Jonne Austin (aka Seattle Slim)
Most of you know I have kids. I've got two boys, and one girl so my household will no doubt be quite busy as they get older. Being somewhat of a tomboy myself--at the very least in touch with my masculine self--I'm able to shift from rough and tumble mom who absolutely appreciates robots, football games in the house and my sons' collective affinity for destruction. My little girl is most likely going to be a tomboy with those two for brothers, but she is a girl, and she may appreciate the girlier things (I appreciated pink, dolls and boys). I'm still figuring it out.
My sons have played house where they are dads and they are taking care of their wife and kids, something they see my husband and ex-husband do on a regular basis. I'm okay with that. Real men take care of their home and family. I dig that. It was new to me to realize boys play house, or could anyway, but it didn't bother me. I'm still figuring things out, as all parents must do. I definitely teach my kids acceptance of others, and themselves, but I'm not sure what to think about My Princess Boy and author Cheryl Kilodavis.
Where to begin? Personally I'm not necessarily of the belief that the little boy will catch "teh ghey" from dressing like a princess, but I'd be lying if I didn't believe that he may already be channeling his sexuality and that he may in fact be gay. There's nothing wrong with that. At that age, I certainly knew that I really liked boys. I'm also coming from the standpoint of a mom with two boys. My eldest is absolutely not interested in dressing like a girl, and in fact finds most things girly to be gross as they might infect him with "cooties." He wants to dress like superheroes, robots and soldiers and that's what matters to him. I am not sure how I would respond to him wanting to dress like a girl. To be fair, I'm not sure how I would respond if our daughter wanted to dress like a boy to young Kilodavis' extent either. Not because I'm afraid of them being gay. That's silly. They could be as average as possible and could still be gay. Besides, I love my children regardless, so I could are less. But I do wonder at the functionality of it all. I have to ask myself, and you the reader, what is he learning by dressing as a girl? Yes, he's getting acceptance, but he doesn't need to do that for that. What is the end result?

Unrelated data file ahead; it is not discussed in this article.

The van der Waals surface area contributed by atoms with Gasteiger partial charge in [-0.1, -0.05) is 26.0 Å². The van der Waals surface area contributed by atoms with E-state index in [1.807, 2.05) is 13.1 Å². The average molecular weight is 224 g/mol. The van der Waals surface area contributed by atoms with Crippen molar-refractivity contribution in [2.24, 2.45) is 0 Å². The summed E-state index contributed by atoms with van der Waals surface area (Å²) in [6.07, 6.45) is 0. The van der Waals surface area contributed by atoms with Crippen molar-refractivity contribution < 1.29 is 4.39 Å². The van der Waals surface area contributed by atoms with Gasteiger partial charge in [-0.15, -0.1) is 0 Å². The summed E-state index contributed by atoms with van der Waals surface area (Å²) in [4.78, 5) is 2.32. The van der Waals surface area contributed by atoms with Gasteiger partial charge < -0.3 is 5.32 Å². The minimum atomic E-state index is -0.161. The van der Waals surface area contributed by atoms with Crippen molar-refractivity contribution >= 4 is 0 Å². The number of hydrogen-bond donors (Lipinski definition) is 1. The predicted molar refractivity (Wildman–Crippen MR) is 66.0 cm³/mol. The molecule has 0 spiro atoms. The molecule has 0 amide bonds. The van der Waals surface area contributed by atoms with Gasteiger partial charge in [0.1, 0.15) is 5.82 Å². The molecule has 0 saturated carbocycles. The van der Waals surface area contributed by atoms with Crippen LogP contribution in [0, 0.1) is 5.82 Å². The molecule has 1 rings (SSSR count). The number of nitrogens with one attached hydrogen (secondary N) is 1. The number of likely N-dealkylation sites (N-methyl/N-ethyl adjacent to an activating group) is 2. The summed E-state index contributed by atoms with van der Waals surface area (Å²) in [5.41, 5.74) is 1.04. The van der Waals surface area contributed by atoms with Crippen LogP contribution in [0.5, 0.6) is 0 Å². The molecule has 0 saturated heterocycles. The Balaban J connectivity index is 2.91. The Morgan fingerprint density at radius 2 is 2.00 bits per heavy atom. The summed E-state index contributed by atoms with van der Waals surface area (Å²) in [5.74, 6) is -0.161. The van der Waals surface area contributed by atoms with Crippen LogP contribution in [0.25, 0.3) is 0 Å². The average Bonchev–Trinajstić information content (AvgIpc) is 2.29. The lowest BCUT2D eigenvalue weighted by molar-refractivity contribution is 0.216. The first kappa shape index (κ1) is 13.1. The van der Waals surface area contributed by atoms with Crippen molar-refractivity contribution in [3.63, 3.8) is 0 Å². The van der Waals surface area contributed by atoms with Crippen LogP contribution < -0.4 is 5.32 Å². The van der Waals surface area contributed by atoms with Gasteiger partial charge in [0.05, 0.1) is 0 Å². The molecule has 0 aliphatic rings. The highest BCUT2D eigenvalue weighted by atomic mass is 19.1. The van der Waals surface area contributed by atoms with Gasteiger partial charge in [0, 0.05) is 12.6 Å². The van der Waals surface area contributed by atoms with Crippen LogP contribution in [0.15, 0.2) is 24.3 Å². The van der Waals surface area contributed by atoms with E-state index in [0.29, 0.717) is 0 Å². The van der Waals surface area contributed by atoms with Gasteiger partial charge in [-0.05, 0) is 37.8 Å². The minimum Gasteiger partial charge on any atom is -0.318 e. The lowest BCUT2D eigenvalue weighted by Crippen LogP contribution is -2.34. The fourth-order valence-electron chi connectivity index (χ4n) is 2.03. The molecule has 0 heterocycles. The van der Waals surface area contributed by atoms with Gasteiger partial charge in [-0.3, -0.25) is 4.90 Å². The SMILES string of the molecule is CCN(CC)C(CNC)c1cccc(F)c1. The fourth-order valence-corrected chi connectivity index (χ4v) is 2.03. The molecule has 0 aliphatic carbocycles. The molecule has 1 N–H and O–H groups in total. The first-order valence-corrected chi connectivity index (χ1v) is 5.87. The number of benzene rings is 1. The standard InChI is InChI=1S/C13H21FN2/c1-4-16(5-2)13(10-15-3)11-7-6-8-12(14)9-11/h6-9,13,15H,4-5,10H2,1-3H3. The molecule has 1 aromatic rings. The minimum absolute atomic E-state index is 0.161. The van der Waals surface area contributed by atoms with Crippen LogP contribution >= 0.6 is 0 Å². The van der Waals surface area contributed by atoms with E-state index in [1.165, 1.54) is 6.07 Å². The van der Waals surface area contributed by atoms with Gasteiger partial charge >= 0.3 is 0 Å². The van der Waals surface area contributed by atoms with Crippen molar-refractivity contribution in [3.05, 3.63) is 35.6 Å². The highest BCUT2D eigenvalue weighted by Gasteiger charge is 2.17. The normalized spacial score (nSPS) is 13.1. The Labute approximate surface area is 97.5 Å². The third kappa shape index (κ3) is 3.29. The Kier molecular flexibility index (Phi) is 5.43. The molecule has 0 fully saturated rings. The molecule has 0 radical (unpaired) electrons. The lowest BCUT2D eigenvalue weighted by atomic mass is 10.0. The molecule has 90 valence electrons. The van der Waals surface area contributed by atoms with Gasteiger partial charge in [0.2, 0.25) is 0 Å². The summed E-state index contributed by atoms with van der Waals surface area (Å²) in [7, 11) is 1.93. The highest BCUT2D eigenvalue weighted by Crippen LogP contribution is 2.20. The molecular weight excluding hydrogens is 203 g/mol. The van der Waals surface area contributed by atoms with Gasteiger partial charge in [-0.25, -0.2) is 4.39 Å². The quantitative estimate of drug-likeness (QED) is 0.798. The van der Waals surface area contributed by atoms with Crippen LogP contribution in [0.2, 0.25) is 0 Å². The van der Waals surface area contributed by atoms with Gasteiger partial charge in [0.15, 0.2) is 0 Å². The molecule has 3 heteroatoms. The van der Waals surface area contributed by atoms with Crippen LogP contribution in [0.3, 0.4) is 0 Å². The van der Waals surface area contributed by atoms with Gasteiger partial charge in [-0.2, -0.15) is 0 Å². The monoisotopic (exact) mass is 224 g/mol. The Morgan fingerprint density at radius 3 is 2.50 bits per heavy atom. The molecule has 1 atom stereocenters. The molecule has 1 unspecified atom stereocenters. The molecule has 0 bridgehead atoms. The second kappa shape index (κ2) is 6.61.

My other issues are the fact that it still plays into gender issues. Little girls in pants, backwards caps and playing with trucks isn't necessarily a boy thing. I want a big ass truck my damned self, and if I won the lottery today, I'd have a truck so big it would make a redneck gasp in amazement (no offense). Liking cars, playing in mud, or playing with robots is not a boy thing. It's a human thing. And if you don't like those things, that's also a human thing. Him wearing a skirt isn't even a girl thing really, and neither is pink. The Eighties and Scotsmen have taught as much. With that said, they are assuming as such. He likes skirts? Okay... What happened to a kilt? That's fairly unisex (possibly incorrect in usage, but I've worn several kilts). He likes pink? He can just ask Cam'ron about that. But somewhere his own parents fell for gender identity issues when they assumed all of those things were strictly girly.
I also find this worrying on the level that his sexuality may actually be ignored. I get the feeling that at some level the parents themselves are in denial about the very real possibility that their youngest son may be gay and are assuming he's just eccentric and will change. How about talking to him and getting to know more about the root of his affinity for certain clothes? If anything, today's current climate makes that level of awareness and involvement necessary. You can't afford to not know what's going on, because there are predators out there waiting to bully our children on a whim, especially young black men who may be LGBT.
I think his story is great because I'll be more than happy to teach my kids acceptance by way of this story. At the end of the day, when all the media attention has died down, as long as Dyson is well-armed with the tools to live his life, unique as all of our lives are, then the message is a success. Let's not forget that a human being is in the middle of all this, and his acceptance is the most important thing at stake here.